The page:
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[Xmca-l] Re: Dynamics of Developmental Change



Yes.

But if we say that an Ur-Wir doesn't qualify as a ToM, then ToM debate
becomes pointless. Firstly, ToM assumes a Piagetian, affectless mind, and
as Vygotsky says affect is the "sputnik" (i.e. the companion god) of every
psychic function, even the most intellectual. Secondly, it assumes an
entirely individuated mind, and as long as language itself creates the so
very many of the desires that it satisfies, such a mind is not possible,
not even in adults.

That's why I think "intersubjectivity" is far more useful (and more
contextualized) measurement. Some people on the list have queried my
comments on vegetarianism. I wasn't trying to be flippant, but I think we
often talk about the distinction between human intersubjectivity and animal
intersubjectivity and the boundary intersubjectivity that is infant
intersubjectivity in either in ways that are metaphysical ("soul", or maybe
idioculture) or else in ways that suggest that no such "boundary subject"
can exist simply because no such boundary exists.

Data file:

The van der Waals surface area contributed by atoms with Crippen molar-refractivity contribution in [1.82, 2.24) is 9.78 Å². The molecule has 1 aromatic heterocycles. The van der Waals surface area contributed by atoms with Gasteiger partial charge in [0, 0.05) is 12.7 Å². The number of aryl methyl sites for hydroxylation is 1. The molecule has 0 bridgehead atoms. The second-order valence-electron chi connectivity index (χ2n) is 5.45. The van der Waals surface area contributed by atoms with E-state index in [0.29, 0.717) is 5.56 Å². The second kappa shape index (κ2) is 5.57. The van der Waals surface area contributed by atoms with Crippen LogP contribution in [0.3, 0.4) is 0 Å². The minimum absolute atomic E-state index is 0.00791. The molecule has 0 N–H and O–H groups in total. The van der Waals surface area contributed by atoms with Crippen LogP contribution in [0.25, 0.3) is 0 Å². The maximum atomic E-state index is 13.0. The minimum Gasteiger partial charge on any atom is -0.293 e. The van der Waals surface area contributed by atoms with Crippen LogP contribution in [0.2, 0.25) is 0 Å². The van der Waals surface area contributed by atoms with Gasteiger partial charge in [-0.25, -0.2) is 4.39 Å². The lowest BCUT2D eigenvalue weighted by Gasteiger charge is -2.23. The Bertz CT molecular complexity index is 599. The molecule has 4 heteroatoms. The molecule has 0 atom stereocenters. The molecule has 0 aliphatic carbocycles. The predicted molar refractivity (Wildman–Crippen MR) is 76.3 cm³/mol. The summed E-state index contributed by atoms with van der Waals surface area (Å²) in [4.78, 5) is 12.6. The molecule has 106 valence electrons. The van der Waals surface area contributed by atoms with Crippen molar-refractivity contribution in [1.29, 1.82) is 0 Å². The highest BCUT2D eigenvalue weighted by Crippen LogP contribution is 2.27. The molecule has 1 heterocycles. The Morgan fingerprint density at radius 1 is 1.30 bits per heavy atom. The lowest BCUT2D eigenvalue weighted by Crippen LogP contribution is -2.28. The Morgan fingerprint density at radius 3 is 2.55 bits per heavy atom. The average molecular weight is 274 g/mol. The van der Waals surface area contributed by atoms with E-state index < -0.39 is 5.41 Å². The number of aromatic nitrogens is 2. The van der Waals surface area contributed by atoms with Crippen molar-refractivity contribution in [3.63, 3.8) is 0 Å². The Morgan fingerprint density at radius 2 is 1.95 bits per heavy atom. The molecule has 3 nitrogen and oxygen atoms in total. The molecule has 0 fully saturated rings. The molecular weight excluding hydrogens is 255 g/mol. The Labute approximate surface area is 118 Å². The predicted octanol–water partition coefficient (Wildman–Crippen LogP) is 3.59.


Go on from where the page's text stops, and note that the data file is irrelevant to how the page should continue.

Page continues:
But the boundaries exist, and they are visceral, even where they are
obviously cultural. In China I would get terrible colds, and my class of
doctors, all western trained, would prescribe traditional Chinese medicines
(on the grounds that there was no cure, but medicine was a psychological
need for a sick organism). One of the things they would prescribe was made
from human placenta: too close to cannibalism for my taste. But one of my
students, an obstetrician in her twenties with soft moosey eyes and a
steely razor tongue, pointed out that most animals eat the placenta right
after birth. "Anyway," she asked, "what do you think you ate before you
were born?".

David Kellogg

On Sat, Sep 12, 2015 at 7:53 AM, Martin John Packer <mpacker@uniandes.edu.co
> wrote:

> "Vygotsky says this is
> because the infant has already understood that her or his main way of
> acting on the world is not directly but with the hands of others. "
>
> "they both suggest (to me) that the infant actually STARTS from the point
> of
> view that affects exist, although they are not necessarily "minds" in the
> sense of being individualized."
>
>
> David,
>
> I think you're absolutely right to say that these examples illustrate the
> central role of emotion in the early interactions (intra-actions) of the
> infant. But I don't think they show that the infant "understands," or "has
> a point of view," but rather that the infant lives in an emotional world -
> no, not even a world, because there are not yet stable objects, or stable
> others, or stable self - lives *in* his or her emotionality *along with*
> others. An object becomes interesting again when, although it is still out
> of reach for the infant, a significant other can reach it, because the
> infant does *not* yet realize that this other person is someone different
> from him. An object close to them *is* an object close to him or her, or
> simply an object 'at hand,' and hence interesting.
>
> No?
>
> Martin
>
>
>
>